a chronic and potentially fatal disease caused by the protozoan Leishmania donovani, transmitted to humans, particularly to children, by the bite of the sand fly. Kala-azar occurs primarily in Asia, parts of Africa, several South and Central American countries, and the Mediterranean region. The liver and spleen are the main sites of infection; signs and symptoms include anemia, hepatomegaly, splenomegaly, irregular fever, suppression of bone marrow, and emaciation. Patients with kala-azar are also susceptible to secondary bacterial infections. Untreated, the disease has an extremely high mortality. Treatment includes sodium antimony gluconate, blood transfusions (for anemia), bed rest, and adequate nutrition. Also called Assam fever, black fever, dumdum fever, ponos, visceral leishmaniasis. See also leishmaniasis.
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Kala-azar

kala-azar

see leishmaniasis.
References in periodicals archive ?
DISCUSSION: In the present study five kala-azar cases were detected.
The up-tick in Kala-azar cases is likely related to conflict related displacement, as non-immune populations move into endemic areas," said OCHA.
Resurgence of kala-azar in the Kamrup district after a 60-year absence poses new challenges to India's kala-azar elimination program.
Lymphadenopathy in a child with Indian kala-azar in Dharan, Nepal.
The significance of this finding is that kala-azar exists beyond the three countries (Bangladesh, India and Nepal) in the Indian subcontinent and therefore, in the effort of eliminating the disease from these three countries, it should not be forgotten that other areas in the region are also affected5.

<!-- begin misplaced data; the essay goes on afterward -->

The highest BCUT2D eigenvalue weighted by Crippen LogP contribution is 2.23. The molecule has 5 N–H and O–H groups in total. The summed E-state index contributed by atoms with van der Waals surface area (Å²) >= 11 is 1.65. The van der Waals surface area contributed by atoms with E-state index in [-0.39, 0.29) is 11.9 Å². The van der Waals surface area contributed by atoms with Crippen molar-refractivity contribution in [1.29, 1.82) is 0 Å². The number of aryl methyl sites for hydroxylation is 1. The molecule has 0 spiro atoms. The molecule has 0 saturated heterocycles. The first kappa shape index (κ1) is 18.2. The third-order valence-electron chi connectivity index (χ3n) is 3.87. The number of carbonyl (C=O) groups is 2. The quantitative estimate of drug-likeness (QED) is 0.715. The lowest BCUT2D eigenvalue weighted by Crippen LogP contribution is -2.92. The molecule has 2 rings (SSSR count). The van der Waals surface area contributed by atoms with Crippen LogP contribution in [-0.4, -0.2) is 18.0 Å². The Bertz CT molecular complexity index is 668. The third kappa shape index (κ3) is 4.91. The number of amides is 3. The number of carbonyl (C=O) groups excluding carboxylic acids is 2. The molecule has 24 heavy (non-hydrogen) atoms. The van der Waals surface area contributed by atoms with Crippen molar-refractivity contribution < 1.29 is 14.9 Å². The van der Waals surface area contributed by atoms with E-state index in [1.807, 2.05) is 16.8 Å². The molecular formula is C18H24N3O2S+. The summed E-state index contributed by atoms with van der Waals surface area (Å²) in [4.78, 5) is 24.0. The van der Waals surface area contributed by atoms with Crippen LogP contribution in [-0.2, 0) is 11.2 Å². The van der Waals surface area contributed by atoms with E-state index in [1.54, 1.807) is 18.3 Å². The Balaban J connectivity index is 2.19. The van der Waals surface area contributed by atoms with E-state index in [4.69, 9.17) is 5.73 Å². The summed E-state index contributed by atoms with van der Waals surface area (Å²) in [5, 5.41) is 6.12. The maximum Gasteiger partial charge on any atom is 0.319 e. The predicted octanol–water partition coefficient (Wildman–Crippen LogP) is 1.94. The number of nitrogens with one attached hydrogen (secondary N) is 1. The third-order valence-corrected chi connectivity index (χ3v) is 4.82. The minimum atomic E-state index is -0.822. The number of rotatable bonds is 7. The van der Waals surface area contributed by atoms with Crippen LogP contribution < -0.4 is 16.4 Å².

Kala-azar in childhood: a survey of clinical and laboratory findings and prognosis in 44 childhood cases.
To give an example, I had one young woman who came in with TB and kala-azar.
Observaciones Iniciales sobre el Perro (Canis familiaris) como R eservorio de Kala-azar en Venezuela.
6,600/- as wage loss to Kala-azar patients from Chief Ministers Kala-azar Relief Elimination Funds.
INTRODUCTION: Kala-azar is a chronic infection of the reticulo-endothelial system, characterized by fever (Continuous or remittent in nature), with loss of bodyweight, spleenomegaly, hepatomegaly, anemia and dark pigmentation of skin and hence the name.
October 5, 2014 (JUBA) -- Cases of the deadly Kala-azar disease in South Sudan hit 4,500 last week, a figure much higher than what recorded within the same period in 2013, the United Nations Office for the Coordination of Humanitarian Affairs (OCHA) said in its latest report.